1.  ‘THE COURT: People vs. Felmann.‘MR. TERRY: Don H. Terry for the defendant, Hershey Felmann, who is present.‘The matter is set here for trial, your Honor. We are ready for trial. I anticipate the trial would last eight to ten days by jury.‘I would like to have your Honor entertain a plea of no contest to all counts contained in the information under Section 1192.5 of the Penal Code, which provides as follows:“Upon a plea of guilty or nolo contendere to an accusatory pleading charging a felony, the plea may specify the punishment to the same extent as it may be specified by the jury on a plea of not guilty or fixed by the Court on a plea of guilty, nolo contendere, or not guilty, and may specify the exercise by the Court thereafter of other powers legally available to it.'‘What we have, if your Honor will accept it, is an offer to plead no contest to all counts of this information if your Honor would impose the following sentence: Proceedings suspended, probation in a length of time to be determined by your Honor, restitution to the three victims in this case who are alleged to have lost money. One is not alleged to have lost money because she was given her thousand dollars back after this. That restitution could amount to as much as $20,000 to Mark Sekulich, $5,500 to Mr. Jerry McAlevey, and $2,800 to Claris Sutton, for a total of $29,100. That your Honor would then also have the discretion to impose a fine up to the extent of $1,000 against Mr. Felmann in addition to this restitution.‘If after reading the probation report your Honor felt that you were not able to abide by the plea specifying the punishment, then we would be allowed to withdraw the plea of nolo contendere and have it again set for trial and proceed thereafter.‘A few statements so your Honor, will be aware of the nature of the charges and Mr. Felmann's history.‘The charges charge four counts of grand theft and four counts of forgery, each count of forgery and grand theft going together, so there is a total of four separate transactions, the largest of which is the first in time.‘Mr. Felmann, under the facts most, I think, favorable towards the prosecution's side of the case, went to Mark Sekulich in Long Beach at an antique show, took in a number of statutes—and I don't remember how many. Seven to thirteen. I'm not sure. I think it was seven, but I'm not sure—regardless, under the facts, again, most favorable to the prosecution, he represented to Mr. Sekulich that these were either originals or restrickes from an original mold of bronze castings where in truth and in fact they were not, the castings, the bronze statutes, were cast in the immediate area within the last six months, representing to him that their value was far in excess of their actual and true value.‘Sekulich, relying upon that, purchased one batch of, I think, seven or eight statues for $2,300.‘Mr. Felmann then again returned on another occasion and sold a total of three statues to Mr. Sekulich for $6,500, and on a third occasion sold one statute to him for $12,000.‘I'm stating the prosecution's case.‘That thereafter he contacted a Claris Sutton, telling her that these were the statues that he obtained from the estate of a lady in Oregon by trading jewelry for them, and in a similar approach sold her statues for $2,800. And in a similar count to Mr. Meredith McAlevey for $5,500, for a total of $29,100.‘Mr. Felmann is married, lives in L.A. County, has lived here most of his life, has had one prior conviction, which was for soliciting customers on the sidewalk into a jewelry store, a misdemeanor ordinance, had one prior arrest, a bookmaking case, which was dismissed. That is the extent of his record.‘He has children with children living in the area, has no prior record whatsoever.‘He has a cardiac condition for which he is presently a cardiac condition for which he is employed in the jewelry business for 27 years, at least he had his own store for 17 years and lost his lease, and thereafter has been selling jewelry wholesale to retailers.‘Again, if after reviewing the probation officer's report your Honor felt that you were not able to impose the terms and conditions, you would allow us to withdraw the plea of no contest to all charges.‘MR. NORRIS: If I might.‘The People have indicated to counsel previously that we do not desire to enter into any negotiated sentence plea in this matter whatsoever. We have indicated to counsel if he so desires, out of eight counts, he wished to plead guilty to some two or three felony counts without any prior negotiations as to sentence by either the District Attorney or the Court, that would be satisfactory with the People.‘But we indicate that the section cited by counsel requires the acquiescence of the District Attorney; that the sentence bargain itself is part of a plea bargain, and that is subject also the consent of the District Attorney; that we opposed that plea bargain that was proposed by counsel and also opposed the plea as to nolo contendere.‘MR. TERRY: I suggest to your Honor that People vs. Orin,—O-r-i-n—at 13 Cal.3d 949 (120 Cal.Rptr. 65, 533 P.2d 193,) contains dicta in the case that says that in a proper case it does not require the consent of the District Attorney. Where the defendant pleaded guilty or no contest to all charges, of course, no consent is required of the District Attorney for that, which is the consent required for the exercise of discretion by your Honor in sentencing. The case says,“On the other hand, sentencing discretion wisely and properly exercised should not capitulate to rigid prosecutorial policies manifesting an obstructionist position towards all plea bargaining irrespective of the circumstances of the individual case. As the calendars of trial courts become increasingly congested, the automatic refusal of prosecutors to consider plea bargaining as an alternative to a lengthy trial may militate against the efficient, administration of justice, impose unnecessary costs on taxpayers, and subject defendants to the harassment and trauma of voidable trials. A court may alleviate this burden placed upon our criminal justice system if this can be accomplished by means of a permissible exercise of judicial sentencing discretion in an appropriate case.'‘I suggest to your Honor that all we are asking you to do is say ‘Yes, I'll do this if I can after reading the probation report.’ This is an exercise of your Honor's discretion. If after reading the report your Honor feels that you cannot exercise that discretion in that regard, then we would continue on and have our trial.‘This does not require the consent nor the approval of the District Attorney.‘THE COURT: The Code section is what?‘MR. TERRY: 1192.5.‘MR. NORRIS: I'll have a few more comments at the time your Honor wishes them.‘THE COURT: Yes. I'm sorry, I don't have your name.‘MR. NORRIS: Norris—N-o-r-r-i-s, Sterling—S-t-e-r-l-i-n-g.‘THE COURT: Mr. Norris.‘MR. NORRIS: Just for the record, in the context of the Orin case, People would also cite that as the authority that the plea bargain has to be entered into by People, and we don't enter into the sentencing bargain. As far as the discretionary policy of entering into a sentencing bargain, the District Attorney has that. In fact, in this case, I believe counsel will stipulate that at one time in this case he was offered a felony plea—two or three counts of a felony plea with a County lid, and he indicated at that time he did not wish it.‘I have discussed this case further. It is a case that is a $30,000 theft. If that doesn't amount to a felony and doesn't warrant considerable punishment for that amount of theft if the defendant is so convicted or so pleads, then I think that no other felony might merit it.‘But, not only that, there are significant other factors, that this defendant is engaged in a process of selling these bronzes fraudulently upon the art market; that this same procedure is going on not only here in Southern California but in other parts of California; that it is a significant fraud. It is not just limited to this case. It has significance beyond this case, and as part of the prosecuting agency, we believe those are factors to be taken into consideration.‘It is not a matter of no plea negotiations whatever. There have been plea negotiations in this case. Counsel and the District Attorney cannot arrive at an agreed-at plea bargain, and we feel at that point that we are entitled to go to trial or to have an open felony plea to two or three counts in this case.‘MR. TERRY: What it boils down to, Judge, is really you don't enter into any bargain yourself. Your agreement is subject to your exercise of discretion after reading the probation report. If after reading that you feel you cannot impose the sentence we have discussed, then the whole thing is set aside and we go to trial. But this is an expedient way of seeing where we are going and saving eight to ten days of trial. It is an expedient method of having the People, if they were in fact cheated, get all their money back. The statutes are worth $15,000 on the common market as recasts, reproductions. There is no question about that.‘You can exercise your discretion, and you don't have to do that until you have all the facts before you and you can say ‘No, I can't do this.’ We will simply set it for trial and go on again.‘MR. NORRIS: So the record is clear on that proposition, it is the People's position that this pre-plea—reading of the pre-plea probation report in essence tends to produce more lenient sentences than the other and being able to sit down and say the man is pleading guilty to a certain number of counts and then your Honor having entire discretion to exercise the proper judicial discretion, doing whatever you Honor feels entirely right or wrong. That is the proper judicial discretion, and not one where there is some type of lever used to get rid of the case, so to speak.‘Again, in this case the People object to any pre-plea probation report. We indicate very clearly that we think we are entitled to our trial on the eight counts now pending, or in lieu thereof, a plea as a felony to two or three counts of that information.‘THE COURT: If I understand Mr. Terry correctly, he is not talking about a pre-plea probation report.‘MR. TERRY: No, sir.‘THE COURT: But offering to plead his client guilty, rather, nolo contendere at this time on all counts.‘MR. TERRY: Yes, your Honor.‘THE COURT: With a County lid.‘MR. TERRY: No, no. No County lid. I'm pleading him guilty to all counts—no contest to all counts, not dismissing anything. No plea bargain as such. Then specifying the punishment, which is restitution, probation, up to a certain time, to be determined by your Honor, and we are not saying a lid on it. Your Honor can do whatever he wants—suspend proceedings or a year in the County Jail suspended, whatever way you want to look at it, but that there be restitution in an amount and manner as ordered by the Probation Department and a fine in your Honor's discretion up to the sum of $1,000, which obviously would have to be through the Probation Department because of the money concerned herein. Then if your Honor read that reportand says ‘No, I can't do it,’ we would withdraw our plea and we go to trial.‘MR. NORRIS: Counsel is saying—‘THE COURT: Let me interrupt.‘Mr. Terry, you just said that I could send your client to jail for a year, is that right?‘MR. TERRY: No, sir. I said that you can sentence him as a condition of probation to a year in the County Jail, if you desire, and suspend it. What I'm saying is, the initial punishment as such would be no greater than restitution and a fine, but that if he violated probation, your Honor would have it within his power—if he violated probation during the term and didn't make the payments or didn't abide by the terms and conditions, your Honor would have the power to sentence him to state prison.‘THE COURT: Very well. That is what I understood—or understand, at least, now.‘I think, Mr. Norris, under these circumstances, I should accept this now, because Mr. Terry realizes the wordage of the Code Section he is mentioning, 1192.5, which, after the plea is accepted by the prosecuting attorney, the defendant cannot be sentenced on such a plea to a punishment more severe than specified in the plea.‘Now, if your analysis of the section is correct, Mr. Norris, then the plea under these circumstances would mean nothing. But Mr. Terry has stated the section and understands—rather, from his understanding of the section, it is to his client's benefit to plead nolo contendere under the provisions of this section.‘I don't think the prosecuting attorney's consent to the taking of the plea is necessary. It may be necessary to make a binding agreement, but Mr. Terry is willing to plead his client under the circumstances, realizing the possibility that the District Attorney's attitude is correct, is that right, Mr. Terry?‘MR. TERRY: Yes. I'm saying that if I were to enter a plea of,—say we will plead guilty to four counts and the District Attorney will dismiss the others, and this is the punishment, then we certainly need his approval. There is no question about that. What I'm saying is where you are going to plead, in effect, guilty to all counts and say ‘If your Honor would exercise your sentencing discretion in this manner, that is what we will do,’ then we do not need his approval. But if, after reading the probation report, your Honor says ‘I can't impose the sentence that you want,’ then we simply withdraw our plea and we go to trial.‘THE COURT: I agree.‘You may take the plea.‘MR. NORRIS: Your Honor, People would refuse to participate in taking the plea because of our position that we have to agree to the sentence bargain to take the plea.‘May I have just one opportunity to review that Code section again, your Honor?‘THE COURT: Yes.‘What I tried to say, Mr. Norris, is the Code section does not seem to say that it is necessary for the District Attorney to agree for the plea to be taken. It seems to say that it is necessary for the District Attorney to agree in order for the so-called plea bargain to be binding.‘Do you see what I mean? I'm referring to the second paragraph.‘MR. TERRY: I think the People vs. Orin case explains it very thoroughly.‘MR. NORRIS: Your Honor, so that the record is abundantly clear on 1192.5 of the Penal Code, the People's position is that to enter into a plea bargain there has to be the consent of the District Attorney in the first place; that the District Attorney has to be willing to agree to a plea negotiation, that plea negotiation taking part not only in the number of pleas but also in regard to any plea-negotiated sentence.‘It is the People's position under the Orin case that there is a two-sided bargain, only approved by the Court, and that the People in this case do not want to participate in the entry of the plea bargain proposed by the defense counsel, and we wish to our have right to have a jury trial, or a trial on the merits or to enter into a plea with a completely unnegotiated sentence plea to two or three felony counts in this matter.‘THE COURT: I understand that the People are not entering into the plea bargain. My only question now is, will you take the plea at this time—not the plea bargain, but the plea, without respect to the plea bargain?‘There is no question the People are not entering into the plea bargain.‘MR. TERRY: That is correct; there is no question about that. Not only are they not agreeing to it, they are violently opposed to it.‘MR. NORRIS: Yes, your Honor. It is the position of the People that we have a right to have an unnegotiated felony plea in the information that is charged. In this case, what is being proposed is that there be a negotiated plea taken to a sentence that is not acceptable to the People as a part of a pre-plea negotiated process.‘THE COURT: So I understand, Mr. Norris, that the People refuse to take the plea, to accept the defendant's plea?‘MR. NORRIS: Yes. We do not wish to accept the defendant's plea. We stand ready to go to trial, either a Court trial or a jury trial, or to enter into a plea negotiation where there would be pleas taken to two or three counts, felony counts, without anything—without any commitment by the Court whatsoever as to sentence prior to the entry of that plea.‘THE COURT: I'm going to accept the representation of Mr. Terry as to the factual situation that he has outlined as to the prior record of the defendant and as to the background of the defendant otherwise, as to the fact that the defendant has a heart condition, and give the opinion at this time, with the facts as I understand them from Mr. Terry's representation, that this is not a proper case for the defendant to be sentenced to the state prison.‘If, in fact, the defendant is agreeing to all of this restitution; if, in fact, he has a heart condition; if, in fact, he is a family man, has lived in this community most of his life, I think the Court is doing the proper thing by accepting the representation of Mr. Terry on that and saying at this time that I don't believe that it would be a case where he should go to the state penitentiary if he is convicted by a jury trial.‘So it would seem unreasonable to go ahead with a jury trial under these circumstances.‘I am not accepting this to save Court time, but as a practical application of the law.‘Therefore, I am at this time going to rearraign the defendant under these circumstances, realizing that if these facts that I now understand are not true as represented by the probation officer, then I will set aside the plea and it will be a situation where it will probably go to trial then.‘Your true name is Hershey Harold Felmann, is that right?‘THE DEFENDANT: Yes, your Honor.’(The court thereafter took defendant's waiver of constitutional rights.)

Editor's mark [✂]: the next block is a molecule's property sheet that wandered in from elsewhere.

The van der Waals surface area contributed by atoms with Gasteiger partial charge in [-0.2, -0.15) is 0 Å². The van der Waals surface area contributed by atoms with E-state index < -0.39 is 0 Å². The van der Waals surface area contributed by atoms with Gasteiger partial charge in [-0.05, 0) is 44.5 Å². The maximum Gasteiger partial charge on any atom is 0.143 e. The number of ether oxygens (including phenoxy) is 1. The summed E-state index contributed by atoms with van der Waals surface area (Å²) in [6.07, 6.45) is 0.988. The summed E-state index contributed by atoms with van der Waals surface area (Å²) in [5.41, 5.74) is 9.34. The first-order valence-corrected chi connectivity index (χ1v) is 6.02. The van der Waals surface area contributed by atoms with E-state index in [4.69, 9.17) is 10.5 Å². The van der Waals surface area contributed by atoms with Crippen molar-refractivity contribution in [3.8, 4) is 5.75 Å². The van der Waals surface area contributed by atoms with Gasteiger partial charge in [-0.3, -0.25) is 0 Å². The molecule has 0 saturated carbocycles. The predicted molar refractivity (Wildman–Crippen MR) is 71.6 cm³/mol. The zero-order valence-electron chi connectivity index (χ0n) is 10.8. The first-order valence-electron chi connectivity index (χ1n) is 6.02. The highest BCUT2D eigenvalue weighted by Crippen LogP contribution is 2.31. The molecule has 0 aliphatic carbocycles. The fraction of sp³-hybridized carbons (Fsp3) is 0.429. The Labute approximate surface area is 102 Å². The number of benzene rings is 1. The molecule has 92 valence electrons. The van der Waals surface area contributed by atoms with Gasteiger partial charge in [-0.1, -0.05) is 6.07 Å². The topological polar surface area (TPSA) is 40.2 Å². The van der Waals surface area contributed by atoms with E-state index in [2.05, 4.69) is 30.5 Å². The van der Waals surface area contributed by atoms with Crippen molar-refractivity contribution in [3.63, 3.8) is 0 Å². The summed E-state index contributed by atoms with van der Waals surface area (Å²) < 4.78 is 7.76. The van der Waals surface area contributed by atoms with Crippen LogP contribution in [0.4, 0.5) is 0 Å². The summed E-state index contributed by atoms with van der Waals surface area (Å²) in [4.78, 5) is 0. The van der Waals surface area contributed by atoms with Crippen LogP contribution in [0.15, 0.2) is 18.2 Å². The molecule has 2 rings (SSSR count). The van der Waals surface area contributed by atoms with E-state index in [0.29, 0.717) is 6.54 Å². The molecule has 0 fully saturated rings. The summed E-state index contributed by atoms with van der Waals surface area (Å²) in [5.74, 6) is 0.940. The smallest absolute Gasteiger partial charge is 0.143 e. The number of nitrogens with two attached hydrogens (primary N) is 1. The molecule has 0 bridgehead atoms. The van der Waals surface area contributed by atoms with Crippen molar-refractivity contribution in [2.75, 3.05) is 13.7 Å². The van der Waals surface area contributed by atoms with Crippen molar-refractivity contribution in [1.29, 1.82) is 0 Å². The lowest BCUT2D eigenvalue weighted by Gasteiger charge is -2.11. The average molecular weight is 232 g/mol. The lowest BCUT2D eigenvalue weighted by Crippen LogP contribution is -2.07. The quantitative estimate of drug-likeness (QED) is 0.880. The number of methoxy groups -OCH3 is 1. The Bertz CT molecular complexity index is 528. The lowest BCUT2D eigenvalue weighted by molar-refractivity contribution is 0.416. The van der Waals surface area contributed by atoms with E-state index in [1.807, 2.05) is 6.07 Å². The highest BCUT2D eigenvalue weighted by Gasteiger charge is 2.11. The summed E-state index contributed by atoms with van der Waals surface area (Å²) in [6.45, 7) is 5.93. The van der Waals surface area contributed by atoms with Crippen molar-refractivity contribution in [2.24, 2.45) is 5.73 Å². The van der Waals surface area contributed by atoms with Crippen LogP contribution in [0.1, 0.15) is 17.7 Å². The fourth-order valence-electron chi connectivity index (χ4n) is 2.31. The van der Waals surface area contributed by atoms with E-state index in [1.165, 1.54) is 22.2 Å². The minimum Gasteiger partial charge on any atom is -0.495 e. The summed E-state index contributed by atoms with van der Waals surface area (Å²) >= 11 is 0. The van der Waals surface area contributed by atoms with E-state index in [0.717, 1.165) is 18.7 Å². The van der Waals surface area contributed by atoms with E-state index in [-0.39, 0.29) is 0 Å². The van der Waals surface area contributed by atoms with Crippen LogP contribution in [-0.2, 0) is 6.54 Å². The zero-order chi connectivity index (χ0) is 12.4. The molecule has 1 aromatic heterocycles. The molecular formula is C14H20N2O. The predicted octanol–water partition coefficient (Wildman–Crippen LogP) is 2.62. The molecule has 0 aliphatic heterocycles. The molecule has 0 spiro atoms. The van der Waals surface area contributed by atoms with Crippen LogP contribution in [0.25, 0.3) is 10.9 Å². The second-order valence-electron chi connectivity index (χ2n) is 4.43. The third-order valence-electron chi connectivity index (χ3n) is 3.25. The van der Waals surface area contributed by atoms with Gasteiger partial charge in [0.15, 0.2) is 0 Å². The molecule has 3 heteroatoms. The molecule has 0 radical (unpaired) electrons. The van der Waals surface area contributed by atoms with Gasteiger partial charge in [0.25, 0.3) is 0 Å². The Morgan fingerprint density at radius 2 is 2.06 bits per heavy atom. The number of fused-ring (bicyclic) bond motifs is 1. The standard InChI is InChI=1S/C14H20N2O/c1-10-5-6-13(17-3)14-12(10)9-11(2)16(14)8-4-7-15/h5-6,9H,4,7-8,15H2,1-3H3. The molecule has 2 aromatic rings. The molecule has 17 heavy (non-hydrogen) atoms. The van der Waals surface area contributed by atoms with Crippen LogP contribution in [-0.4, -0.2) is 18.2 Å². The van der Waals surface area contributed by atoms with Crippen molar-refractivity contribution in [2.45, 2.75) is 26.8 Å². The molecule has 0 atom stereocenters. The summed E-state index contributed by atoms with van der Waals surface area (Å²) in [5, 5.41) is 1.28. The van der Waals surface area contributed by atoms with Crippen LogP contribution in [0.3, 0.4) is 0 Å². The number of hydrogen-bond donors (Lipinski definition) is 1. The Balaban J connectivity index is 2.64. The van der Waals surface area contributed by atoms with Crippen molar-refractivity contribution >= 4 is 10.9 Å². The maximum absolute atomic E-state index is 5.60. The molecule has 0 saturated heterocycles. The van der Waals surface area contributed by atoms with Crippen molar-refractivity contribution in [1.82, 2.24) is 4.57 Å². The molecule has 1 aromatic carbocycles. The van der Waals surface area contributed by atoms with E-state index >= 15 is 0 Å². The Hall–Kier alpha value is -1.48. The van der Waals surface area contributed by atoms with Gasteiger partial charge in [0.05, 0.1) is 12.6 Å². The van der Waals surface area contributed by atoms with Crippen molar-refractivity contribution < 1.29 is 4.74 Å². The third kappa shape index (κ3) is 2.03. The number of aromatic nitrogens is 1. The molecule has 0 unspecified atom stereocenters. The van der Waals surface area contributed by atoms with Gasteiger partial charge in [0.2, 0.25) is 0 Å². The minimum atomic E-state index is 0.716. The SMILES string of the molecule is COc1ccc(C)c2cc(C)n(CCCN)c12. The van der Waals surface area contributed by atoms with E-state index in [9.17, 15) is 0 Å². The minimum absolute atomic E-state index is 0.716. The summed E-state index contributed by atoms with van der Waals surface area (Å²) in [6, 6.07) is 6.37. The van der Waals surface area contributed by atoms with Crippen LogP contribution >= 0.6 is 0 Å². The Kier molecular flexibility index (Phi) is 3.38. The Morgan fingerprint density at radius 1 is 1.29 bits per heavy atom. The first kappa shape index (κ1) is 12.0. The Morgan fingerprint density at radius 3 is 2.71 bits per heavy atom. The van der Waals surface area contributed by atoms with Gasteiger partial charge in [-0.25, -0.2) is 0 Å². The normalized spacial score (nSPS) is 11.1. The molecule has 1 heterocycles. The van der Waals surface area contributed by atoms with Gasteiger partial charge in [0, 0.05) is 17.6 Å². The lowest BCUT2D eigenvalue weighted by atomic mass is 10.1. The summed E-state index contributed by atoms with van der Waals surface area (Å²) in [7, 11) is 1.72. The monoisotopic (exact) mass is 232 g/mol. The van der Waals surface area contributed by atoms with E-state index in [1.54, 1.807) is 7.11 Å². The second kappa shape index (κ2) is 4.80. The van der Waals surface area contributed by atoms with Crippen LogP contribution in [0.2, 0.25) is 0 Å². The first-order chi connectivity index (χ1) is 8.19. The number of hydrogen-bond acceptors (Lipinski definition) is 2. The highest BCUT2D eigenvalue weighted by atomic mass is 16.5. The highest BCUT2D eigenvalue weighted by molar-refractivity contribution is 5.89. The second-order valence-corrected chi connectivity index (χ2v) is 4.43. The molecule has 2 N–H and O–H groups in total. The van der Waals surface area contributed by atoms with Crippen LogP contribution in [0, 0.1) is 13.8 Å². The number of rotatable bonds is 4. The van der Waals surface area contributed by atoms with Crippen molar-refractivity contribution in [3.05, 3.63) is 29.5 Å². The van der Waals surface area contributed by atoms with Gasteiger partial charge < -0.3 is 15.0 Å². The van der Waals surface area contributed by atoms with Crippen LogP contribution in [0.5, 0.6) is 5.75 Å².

2.  ‘Upon a plea of guilty or nolo contendere to an accusatory pleading charging a felony, the plea may specify the punishment to the same extent as it may be specified by the jury on a plea of not guilty or fixed by the court on a plea of guilty, nolo contendere, or not guilty, and may specify the exercise by the court thereafter of other powers legally available to it.‘Where such plea is accepted by the prosecuting attorney in open court and is approved by the court, the defendant, except as otherwise provided in this section, cannot be sentenced on such plea to a punishment more severe than that specified in the plea and the court may not proceed as to such plea other than as specified in the plea.‘If the court approves of the plea, it shall inform the defendant prior to the making of the plea that (1) its approval is not binding, (2) it may, at the time set for the hearing on the application for probation or pronouncement of judgment, withdraw its approval in the light of further consideration of the matter, and (3) in such case, the defendant shall be permitted to withdraw his plea if he desires to do so. The court shall also cause an inquiry to be made of the defendant to satisfy itself that the plea is freely and voluntarily made, and that there is a factual basis for such plea.‘If such plea is not accepted by the prosecuting attorney and approved by the court, the plea shall be deemed withdrawn and the defendant may then enter such plea or pleas as would otherwise have been available.‘If such plea is withdrawn or deemed withdrawn, it may not be received in evidence in any criminal, civil or special action or proceeding of any nature, including proceedings before agencies, commissions, boards, and tribunals.’ (Added by Stats.1970, amended by Stats.1974.) (Italics added.)